write(file, "world\n", 6);

	for(i=0; i<1000; i++)
		write(file, "\0", 1);
	return 0;

/* mycopy-blocks.c */
/* Usage: mycopy-blocks <block-size> <source> <dest>
/* Note that this version only preserves holes that are at least block size
   in length */

#include <stdio.h>
#include <unistd.h>
#include <sys/types.h>
#include <fcntl.h>
#include <stdlib.h>
#include <string.h>

int main(int argc, char *argv[]) {

        int in_count, source, dest, nonzero, i, out_count, result;
        size_t size;
        char *source_fn, *dest_fn;
        unsigned char *buf;

        if( argc < 4 ) {
                printf( "Insufficient arguments.\n" );
                return -1;

        size = (size_t) atoi(argv[1]);
        source_fn = argv[2];
        dest_fn = argv[3];

        if (! (buf = (unsigned char *) malloc(size))) {
                        "Unable to allocate buffer of %d bytes\n", (int) size);

        source = open(source_fn, O_RDONLY);
        if (!source) {
                        "unable to open %s for reading\n", source_fn);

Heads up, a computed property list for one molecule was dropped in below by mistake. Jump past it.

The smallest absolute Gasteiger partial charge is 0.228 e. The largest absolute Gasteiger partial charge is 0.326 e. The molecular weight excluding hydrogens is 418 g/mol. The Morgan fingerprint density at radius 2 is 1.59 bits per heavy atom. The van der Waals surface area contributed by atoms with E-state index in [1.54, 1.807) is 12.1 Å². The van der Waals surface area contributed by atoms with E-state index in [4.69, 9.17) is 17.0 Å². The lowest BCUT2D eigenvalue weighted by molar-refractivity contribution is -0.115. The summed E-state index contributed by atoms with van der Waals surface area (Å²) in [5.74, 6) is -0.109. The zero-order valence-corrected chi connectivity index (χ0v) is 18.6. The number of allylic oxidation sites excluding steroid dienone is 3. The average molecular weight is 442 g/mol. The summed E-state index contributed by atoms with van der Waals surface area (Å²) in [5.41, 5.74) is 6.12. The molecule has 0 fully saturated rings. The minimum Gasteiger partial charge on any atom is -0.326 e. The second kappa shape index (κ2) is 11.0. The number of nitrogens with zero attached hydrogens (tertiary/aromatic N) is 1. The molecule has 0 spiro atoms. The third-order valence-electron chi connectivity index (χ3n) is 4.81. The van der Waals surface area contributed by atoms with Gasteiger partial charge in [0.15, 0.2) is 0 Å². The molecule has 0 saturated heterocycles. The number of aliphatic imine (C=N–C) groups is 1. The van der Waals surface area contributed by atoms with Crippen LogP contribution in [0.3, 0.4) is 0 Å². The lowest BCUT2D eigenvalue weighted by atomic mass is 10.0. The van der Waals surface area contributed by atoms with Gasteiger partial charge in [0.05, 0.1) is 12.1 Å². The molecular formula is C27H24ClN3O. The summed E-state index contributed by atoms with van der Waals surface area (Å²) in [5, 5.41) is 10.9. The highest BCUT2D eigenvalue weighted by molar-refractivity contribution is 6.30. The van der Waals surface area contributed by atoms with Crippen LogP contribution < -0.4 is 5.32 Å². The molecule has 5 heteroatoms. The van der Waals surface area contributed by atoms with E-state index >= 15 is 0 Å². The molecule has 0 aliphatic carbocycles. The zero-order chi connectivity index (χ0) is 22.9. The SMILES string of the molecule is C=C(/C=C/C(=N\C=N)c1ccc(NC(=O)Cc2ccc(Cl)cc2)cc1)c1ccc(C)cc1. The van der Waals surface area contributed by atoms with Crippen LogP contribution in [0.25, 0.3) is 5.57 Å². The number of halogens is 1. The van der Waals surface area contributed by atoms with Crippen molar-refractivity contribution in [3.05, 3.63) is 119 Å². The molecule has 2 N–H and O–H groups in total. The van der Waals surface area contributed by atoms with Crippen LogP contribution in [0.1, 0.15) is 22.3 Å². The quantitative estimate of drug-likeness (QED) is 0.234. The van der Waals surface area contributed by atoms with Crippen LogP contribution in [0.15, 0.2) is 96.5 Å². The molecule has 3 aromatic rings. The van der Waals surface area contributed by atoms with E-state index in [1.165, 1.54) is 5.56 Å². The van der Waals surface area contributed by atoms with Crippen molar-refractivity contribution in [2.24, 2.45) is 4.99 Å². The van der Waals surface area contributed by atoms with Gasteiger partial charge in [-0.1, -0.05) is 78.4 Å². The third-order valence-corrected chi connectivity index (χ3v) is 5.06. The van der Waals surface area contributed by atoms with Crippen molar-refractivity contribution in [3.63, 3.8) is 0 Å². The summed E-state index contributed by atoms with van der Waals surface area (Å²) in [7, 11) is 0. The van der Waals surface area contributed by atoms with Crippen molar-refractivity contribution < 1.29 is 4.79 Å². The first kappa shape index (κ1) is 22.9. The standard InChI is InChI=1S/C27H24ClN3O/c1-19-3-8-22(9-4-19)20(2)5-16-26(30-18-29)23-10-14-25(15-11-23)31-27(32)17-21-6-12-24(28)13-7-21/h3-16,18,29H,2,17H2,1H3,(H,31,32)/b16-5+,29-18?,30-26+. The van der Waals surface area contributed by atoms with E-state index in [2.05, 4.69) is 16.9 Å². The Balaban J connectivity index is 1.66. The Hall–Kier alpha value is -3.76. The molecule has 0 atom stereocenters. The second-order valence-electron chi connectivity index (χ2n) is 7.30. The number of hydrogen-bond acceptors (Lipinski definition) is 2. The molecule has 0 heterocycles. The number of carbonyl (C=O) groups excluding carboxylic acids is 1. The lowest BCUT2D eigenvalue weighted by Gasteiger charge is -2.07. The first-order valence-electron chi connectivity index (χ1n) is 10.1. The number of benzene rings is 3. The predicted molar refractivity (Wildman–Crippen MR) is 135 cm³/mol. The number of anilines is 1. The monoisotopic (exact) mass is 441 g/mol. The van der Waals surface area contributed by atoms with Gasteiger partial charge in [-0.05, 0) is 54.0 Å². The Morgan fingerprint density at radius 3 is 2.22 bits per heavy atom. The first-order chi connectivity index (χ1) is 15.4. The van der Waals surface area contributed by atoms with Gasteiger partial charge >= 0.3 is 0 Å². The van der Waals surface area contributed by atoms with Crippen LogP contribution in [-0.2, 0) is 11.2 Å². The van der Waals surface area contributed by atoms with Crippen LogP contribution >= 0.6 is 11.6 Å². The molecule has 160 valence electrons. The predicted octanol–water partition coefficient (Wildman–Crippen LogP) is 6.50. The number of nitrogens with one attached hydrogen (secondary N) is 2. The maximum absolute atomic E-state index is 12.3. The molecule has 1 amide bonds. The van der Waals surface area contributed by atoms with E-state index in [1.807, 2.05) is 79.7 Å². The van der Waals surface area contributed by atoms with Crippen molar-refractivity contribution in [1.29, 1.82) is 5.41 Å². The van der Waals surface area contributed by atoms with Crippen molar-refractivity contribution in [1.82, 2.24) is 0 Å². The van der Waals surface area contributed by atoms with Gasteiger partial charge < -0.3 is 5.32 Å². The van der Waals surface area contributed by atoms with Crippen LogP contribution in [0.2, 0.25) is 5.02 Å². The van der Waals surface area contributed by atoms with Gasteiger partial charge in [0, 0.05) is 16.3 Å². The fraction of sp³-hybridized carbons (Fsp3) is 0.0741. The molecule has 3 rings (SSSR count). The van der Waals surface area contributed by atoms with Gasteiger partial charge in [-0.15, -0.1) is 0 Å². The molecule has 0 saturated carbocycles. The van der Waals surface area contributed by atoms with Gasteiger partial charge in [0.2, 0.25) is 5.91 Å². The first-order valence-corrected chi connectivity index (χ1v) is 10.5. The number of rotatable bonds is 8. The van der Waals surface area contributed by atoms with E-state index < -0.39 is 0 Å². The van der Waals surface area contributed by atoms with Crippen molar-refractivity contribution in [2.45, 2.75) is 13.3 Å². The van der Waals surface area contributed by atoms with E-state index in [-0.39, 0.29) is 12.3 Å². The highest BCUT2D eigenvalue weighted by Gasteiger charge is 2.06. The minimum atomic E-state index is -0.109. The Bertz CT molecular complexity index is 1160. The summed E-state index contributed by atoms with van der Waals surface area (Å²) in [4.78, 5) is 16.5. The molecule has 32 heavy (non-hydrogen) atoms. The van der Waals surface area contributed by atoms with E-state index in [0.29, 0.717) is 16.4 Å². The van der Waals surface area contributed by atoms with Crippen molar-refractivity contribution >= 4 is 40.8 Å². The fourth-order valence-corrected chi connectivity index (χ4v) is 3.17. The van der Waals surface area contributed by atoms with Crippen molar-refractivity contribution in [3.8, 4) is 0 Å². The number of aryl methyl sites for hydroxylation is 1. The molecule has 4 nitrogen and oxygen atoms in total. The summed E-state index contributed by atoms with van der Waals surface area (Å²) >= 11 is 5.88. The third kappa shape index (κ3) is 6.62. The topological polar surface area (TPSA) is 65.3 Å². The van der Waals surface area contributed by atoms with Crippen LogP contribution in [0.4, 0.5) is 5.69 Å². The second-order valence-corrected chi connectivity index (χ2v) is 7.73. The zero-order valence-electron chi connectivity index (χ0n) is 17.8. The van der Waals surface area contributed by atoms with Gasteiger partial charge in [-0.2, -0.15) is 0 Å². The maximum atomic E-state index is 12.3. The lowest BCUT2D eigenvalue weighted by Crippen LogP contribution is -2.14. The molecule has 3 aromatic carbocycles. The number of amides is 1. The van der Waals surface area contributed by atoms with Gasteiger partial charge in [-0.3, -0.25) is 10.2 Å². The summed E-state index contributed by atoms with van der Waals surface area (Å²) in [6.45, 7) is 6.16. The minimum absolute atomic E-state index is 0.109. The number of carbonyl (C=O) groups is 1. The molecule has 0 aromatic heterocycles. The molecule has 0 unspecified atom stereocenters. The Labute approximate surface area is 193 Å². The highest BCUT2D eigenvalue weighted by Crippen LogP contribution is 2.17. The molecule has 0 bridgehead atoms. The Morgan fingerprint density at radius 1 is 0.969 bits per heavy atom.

/* if we create the file, then just give read and write perms */
        dest = open(dest_fn, O_WRONLY|O_CREAT|O_TRUNC, 00666);

        if (!dest) {
                        "unable to open %s for writing\n", dest_fn);

        memset(buf, '\0', size);
        in_count = read(source, buf, size);
        nonzero = -1;
        while (in_count > 0) {
                nonzero = 0;
                for (i=0; i<in_count; i++) {
                        if (buf[i] !=0) {
                                nonzero = 1;

                if (nonzero) {
                        /* note we're padding here with nulls on every read */
                        /* we are assuming every read is for a full buffer
                           except for the last */
                        /* to do a normal copy, use in_count */
                        out_count = write(dest, buf, size);
                } else {
                        lseek(dest, size, SEEK_CUR);
                        out_count = size;
                if (out_count != size) {
                        fprintf(stderr, "Error in writing copy.\n");

                memset(buf, '\0', size);
                in_count = read(source, buf, size);

        if (nonzero == 0) {
                /* last block was not written, so write a trailing zero */
                lseek(dest, -1, SEEK_CUR);
                result = write(dest, buf, 1);
                if (result != 1) {
                        fprintf(stderr, "Error in writing trailing byte.\n");
        if (close(source) != 0 || close(dest) != 0) {
                fprintf(stderr, "Error closing files\n");